We may pause for a moment and consider why the people of Long Island wanted a canal along the southern shore, glancing briefly at the arguments they advanced at the time of the recent investigations. The saving in freight costs and the development of the region along several lines of progress are chief among the reasons.

It was said that the canal would carry from 500,000 to 700,000 tons of freight, on which there would be a probable saving of $350,000, and this tonnage would increase with the industrial development that might be expected. By way of produce it was noted that Suffolk county had some of the most productive farms and market gardens in the state, potatoes and cauliflower furnishing the largest crops, the latter product being grown in greater quantity there than in all the rest of the state and requiring three months of the year special trains of from eighteen to twenty-five cars a day to carry it to market. That much of the southern part of the island might be turned into gardens, close to the great New York market, was the hope of the people, and to bring in immense quantities of fertilizer and to carry out the many times greater amounts of produce a cheaper means of transportation was needed. Then there were industries which must be carried on adjacent to the proposed canal and which without it were handicapped by long hauls to the railroads. These were the oyster and fish industries and the raising of ducks. All of them were already large and would grow rapidly with favorable shipping facilities.

The increased valuations in realty that would follow the development of the region were estimated as sufficient to pay the whole cost of constructing the canal. One feature of this contemplated increase in land values was the use for summer residences of the beach which fronts directly on the ocean. For sixty miles this was virtually unused, except at three or four places where boats or bridges gave access, and the direction of the prevailing winds makes it more desirable that any beach along the New Jersey shore. This neck of land is from a quarter to three-quarters of a mile wide and behind it lie the bodies of water which it was proposed to canalize. Along these bays and creeks there is an additional water frontage of 250 miles. Water communication was needed to render these localities easily accessible.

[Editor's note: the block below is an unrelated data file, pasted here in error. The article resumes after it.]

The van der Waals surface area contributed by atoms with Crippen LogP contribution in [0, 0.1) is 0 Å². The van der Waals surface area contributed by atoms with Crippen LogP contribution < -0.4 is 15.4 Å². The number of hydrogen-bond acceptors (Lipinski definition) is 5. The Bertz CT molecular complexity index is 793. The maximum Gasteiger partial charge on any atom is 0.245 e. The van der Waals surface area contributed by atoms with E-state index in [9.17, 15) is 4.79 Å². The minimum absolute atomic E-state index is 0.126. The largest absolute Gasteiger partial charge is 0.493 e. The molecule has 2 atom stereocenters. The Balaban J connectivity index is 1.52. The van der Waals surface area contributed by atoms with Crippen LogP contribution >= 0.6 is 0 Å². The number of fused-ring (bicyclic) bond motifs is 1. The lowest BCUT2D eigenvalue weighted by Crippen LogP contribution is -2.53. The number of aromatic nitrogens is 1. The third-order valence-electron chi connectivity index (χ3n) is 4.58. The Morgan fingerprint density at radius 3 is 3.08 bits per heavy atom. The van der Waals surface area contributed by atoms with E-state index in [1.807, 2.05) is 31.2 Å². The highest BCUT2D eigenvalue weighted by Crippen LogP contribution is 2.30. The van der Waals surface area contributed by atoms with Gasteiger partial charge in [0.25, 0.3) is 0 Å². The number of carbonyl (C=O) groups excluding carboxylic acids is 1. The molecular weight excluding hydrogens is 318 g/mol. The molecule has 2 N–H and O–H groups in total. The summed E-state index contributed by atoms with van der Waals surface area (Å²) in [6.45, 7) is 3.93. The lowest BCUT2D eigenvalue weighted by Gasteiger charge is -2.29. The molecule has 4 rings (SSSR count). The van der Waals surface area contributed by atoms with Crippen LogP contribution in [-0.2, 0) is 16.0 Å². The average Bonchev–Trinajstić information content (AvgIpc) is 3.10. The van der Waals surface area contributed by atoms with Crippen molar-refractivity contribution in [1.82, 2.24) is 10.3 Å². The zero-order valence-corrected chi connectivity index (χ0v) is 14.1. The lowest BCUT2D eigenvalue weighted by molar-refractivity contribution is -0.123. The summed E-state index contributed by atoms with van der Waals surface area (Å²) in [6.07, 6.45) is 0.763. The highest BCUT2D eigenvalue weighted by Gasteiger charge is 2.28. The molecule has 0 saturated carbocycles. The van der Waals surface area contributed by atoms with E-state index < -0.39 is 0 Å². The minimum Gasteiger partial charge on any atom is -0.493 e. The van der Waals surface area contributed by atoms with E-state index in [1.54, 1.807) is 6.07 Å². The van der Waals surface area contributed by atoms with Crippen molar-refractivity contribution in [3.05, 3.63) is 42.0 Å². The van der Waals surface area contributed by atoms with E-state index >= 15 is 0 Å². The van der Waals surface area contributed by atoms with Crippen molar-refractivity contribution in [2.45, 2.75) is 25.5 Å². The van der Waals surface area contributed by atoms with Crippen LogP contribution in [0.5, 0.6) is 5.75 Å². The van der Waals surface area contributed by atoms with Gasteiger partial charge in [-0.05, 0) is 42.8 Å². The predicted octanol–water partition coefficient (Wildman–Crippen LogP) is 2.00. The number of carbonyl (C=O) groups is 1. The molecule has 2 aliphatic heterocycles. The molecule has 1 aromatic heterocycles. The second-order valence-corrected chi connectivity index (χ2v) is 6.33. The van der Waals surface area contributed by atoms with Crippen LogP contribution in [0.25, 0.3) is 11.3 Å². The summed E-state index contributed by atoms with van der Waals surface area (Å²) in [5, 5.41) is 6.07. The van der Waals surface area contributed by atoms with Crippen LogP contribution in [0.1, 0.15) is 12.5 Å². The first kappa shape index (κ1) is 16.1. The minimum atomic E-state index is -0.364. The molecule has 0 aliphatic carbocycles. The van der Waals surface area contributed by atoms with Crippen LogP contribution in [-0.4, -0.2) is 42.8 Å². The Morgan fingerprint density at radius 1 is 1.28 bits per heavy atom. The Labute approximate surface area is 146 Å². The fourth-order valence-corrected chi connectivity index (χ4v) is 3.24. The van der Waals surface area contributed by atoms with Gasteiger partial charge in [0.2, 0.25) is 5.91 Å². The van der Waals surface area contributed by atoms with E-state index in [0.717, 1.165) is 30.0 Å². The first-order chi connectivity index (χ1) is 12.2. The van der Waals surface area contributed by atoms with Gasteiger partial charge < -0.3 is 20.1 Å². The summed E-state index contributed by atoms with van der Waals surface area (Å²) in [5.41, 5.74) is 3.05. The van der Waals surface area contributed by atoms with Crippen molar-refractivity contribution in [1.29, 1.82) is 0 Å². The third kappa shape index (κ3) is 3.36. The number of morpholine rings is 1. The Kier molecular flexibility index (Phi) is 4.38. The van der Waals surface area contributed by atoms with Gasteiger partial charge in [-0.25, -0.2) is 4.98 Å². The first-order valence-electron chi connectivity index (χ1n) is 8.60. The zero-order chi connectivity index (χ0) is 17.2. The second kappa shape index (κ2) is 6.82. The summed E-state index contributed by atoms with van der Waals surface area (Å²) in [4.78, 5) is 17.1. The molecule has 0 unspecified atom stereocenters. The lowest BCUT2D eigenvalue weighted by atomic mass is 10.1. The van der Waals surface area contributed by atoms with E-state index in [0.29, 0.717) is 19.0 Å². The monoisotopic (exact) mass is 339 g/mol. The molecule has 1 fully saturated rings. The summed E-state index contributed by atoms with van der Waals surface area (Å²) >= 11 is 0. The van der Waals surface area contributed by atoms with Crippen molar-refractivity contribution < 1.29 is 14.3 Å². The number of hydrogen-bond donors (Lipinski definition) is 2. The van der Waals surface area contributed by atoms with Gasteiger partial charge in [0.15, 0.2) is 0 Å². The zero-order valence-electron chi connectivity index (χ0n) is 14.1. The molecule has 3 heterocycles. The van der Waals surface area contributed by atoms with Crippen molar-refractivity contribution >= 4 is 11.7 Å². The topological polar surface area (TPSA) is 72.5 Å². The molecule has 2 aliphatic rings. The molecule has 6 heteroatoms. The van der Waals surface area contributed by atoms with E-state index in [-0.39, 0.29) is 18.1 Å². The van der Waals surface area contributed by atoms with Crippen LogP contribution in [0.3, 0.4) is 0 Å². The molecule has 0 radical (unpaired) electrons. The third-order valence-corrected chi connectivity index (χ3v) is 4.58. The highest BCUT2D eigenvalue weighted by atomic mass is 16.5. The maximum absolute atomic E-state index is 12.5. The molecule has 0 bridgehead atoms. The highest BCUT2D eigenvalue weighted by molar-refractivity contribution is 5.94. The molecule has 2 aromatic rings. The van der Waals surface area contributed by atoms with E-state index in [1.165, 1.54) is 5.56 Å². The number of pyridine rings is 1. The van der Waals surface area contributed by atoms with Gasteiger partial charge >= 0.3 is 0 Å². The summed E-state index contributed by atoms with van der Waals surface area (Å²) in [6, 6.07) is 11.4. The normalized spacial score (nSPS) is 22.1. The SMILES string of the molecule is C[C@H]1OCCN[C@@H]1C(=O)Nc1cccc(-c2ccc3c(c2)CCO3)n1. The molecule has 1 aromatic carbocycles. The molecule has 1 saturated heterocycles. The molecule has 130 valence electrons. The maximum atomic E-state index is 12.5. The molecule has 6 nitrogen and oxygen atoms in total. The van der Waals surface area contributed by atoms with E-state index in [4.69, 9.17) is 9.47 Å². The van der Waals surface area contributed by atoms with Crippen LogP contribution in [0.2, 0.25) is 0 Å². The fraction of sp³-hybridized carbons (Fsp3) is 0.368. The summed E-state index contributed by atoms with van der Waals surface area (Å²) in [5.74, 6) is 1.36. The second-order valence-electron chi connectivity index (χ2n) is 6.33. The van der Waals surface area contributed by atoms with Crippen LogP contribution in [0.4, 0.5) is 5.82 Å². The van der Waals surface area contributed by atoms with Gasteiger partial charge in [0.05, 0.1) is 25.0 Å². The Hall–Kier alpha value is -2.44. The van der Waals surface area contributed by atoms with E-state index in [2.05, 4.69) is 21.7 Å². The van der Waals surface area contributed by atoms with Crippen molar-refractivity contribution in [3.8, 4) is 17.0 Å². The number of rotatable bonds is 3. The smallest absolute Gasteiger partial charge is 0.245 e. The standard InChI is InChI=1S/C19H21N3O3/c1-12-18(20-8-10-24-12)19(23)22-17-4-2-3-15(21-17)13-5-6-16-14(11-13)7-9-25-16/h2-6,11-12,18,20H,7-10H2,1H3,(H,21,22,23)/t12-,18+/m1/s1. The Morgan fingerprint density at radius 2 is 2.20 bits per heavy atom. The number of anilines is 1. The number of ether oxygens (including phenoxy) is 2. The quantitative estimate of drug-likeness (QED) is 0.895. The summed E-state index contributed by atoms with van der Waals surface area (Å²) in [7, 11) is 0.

Still another argument was the value such a canal would have as an instrument for military defense. In the event of a hostile attack New York city of course would be the prize most eagerly sought and a waterway along more than a hundred miles of the approach to the city would be of untold advantage, it was pointed out, in preventing its capture. It would pass the smaller types of war vessels, including torpedo boat destroyers, submarines and the like, and would accommodate floating batteries carrying guns of large caliber.

Latterly there has entered a new element into the desire for at least one portion of the proposed canal along the south shore. This is the plan of creating in Jamaica bay a huge waterway terminal, a veritable subport of the port of New York. As we have said, this plan lay at the bottom of the attempt to get the State to build a canal across the breadth of Long Island from Jamaica bay to Flushing bay. Failing in this undertaking, the advocates, as we shall see a little later, essayed to induce the United States to open an inside passage by way of Gravesend bay.

Reverting to the act of Congress in authorizing an examination of the Jamaica-Peconic project in 1907, we notice that under this act the United States district engineer made a report which contemplated the construction of a canal 100 feet wide and six feet deep. The Board of Army Engineers concurred in this report, but on resolution of the Committee on Rivers and Harbors of the House of Representatives a reëxamination of the report was made by the Board of Engineers and as a result it was concluded that a more detailed investigation into the cost of building this canal was warranted. In 1909 an appropriation was made by Congress for a survey and estimate and in 1914 the district engineer submitted his report on this survey. It was not favorable to the proposed construction, but the Board of Engineers, after careful consideration, referred the proposition to the district engineer again, directing him to ascertain to what extent the State of New York and the municipalities along the line of the prospective canal would coöperate in its construction. In 1915 a hearing was held before the district engineer, at which it was brought out that all lands required for what was known as the first section of the waterway, the westerly four and one-half miles, must be deeded to the United States free of cost. At this hearing also the district engineer was promised that a bill would be introduced in the New York Legislature to provide for an appropriation of $995,000 to cover the State's share in constructing the canal. Thereupon the district engineer made a favorable report on the project to the Chief of Engineers, U.S. Army, recommending, however, that the Federal government should construct only the main line of the canal, leaving the building of lateral branches, the furnishing of right of way and the construction of bridges for the State and municipalities to provide for.